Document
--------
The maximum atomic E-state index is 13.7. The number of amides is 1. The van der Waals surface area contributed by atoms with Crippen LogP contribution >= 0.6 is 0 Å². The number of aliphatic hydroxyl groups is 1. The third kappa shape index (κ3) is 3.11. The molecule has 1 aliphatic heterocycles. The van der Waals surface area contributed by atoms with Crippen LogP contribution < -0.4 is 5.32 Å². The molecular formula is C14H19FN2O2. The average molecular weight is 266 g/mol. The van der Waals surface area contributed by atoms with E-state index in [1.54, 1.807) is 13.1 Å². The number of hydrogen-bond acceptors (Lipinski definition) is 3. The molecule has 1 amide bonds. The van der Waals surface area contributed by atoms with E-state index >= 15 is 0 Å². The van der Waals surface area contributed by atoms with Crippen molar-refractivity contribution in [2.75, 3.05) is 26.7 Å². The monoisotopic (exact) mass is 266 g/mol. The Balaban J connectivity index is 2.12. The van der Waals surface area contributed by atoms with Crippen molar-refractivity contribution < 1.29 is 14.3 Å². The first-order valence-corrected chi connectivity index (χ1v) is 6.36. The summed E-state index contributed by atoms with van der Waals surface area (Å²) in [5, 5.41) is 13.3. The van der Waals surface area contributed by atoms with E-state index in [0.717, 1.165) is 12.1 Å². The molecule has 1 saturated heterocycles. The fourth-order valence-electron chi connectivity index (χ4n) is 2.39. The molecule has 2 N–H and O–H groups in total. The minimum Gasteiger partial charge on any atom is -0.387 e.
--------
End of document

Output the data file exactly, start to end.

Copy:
The maximum atomic E-state index is 13.7. The number of amides is 1. The van der Waals surface area contributed by atoms with Crippen LogP contribution >= 0.6 is 0 Å². The number of aliphatic hydroxyl groups is 1. The third kappa shape index (κ3) is 3.11. The molecule has 1 aliphatic heterocycles. The van der Waals surface area contributed by atoms with Crippen LogP contribution < -0.4 is 5.32 Å². The molecular formula is C14H19FN2O2. The average molecular weight is 266 g/mol. The van der Waals surface area contributed by atoms with E-state index in [1.54, 1.807) is 13.1 Å². The number of hydrogen-bond acceptors (Lipinski definition) is 3. The molecule has 1 amide bonds. The van der Waals surface area contributed by atoms with E-state index >= 15 is 0 Å². The van der Waals surface area contributed by atoms with Crippen molar-refractivity contribution in [2.75, 3.05) is 26.7 Å². The monoisotopic (exact) mass is 266 g/mol. The Balaban J connectivity index is 2.12. The van der Waals surface area contributed by atoms with Crippen molar-refractivity contribution < 1.29 is 14.3 Å². The first-order valence-corrected chi connectivity index (χ1v) is 6.36. The summed E-state index contributed by atoms with van der Waals surface area (Å²) in [5, 5.41) is 13.3. The van der Waals surface area contributed by atoms with E-state index in [0.717, 1.165) is 12.1 Å². The molecule has 1 saturated heterocycles. The fourth-order valence-electron chi connectivity index (χ4n) is 2.39. The molecule has 2 N–H and O–H groups in total. The minimum Gasteiger partial charge on any atom is -0.387 e.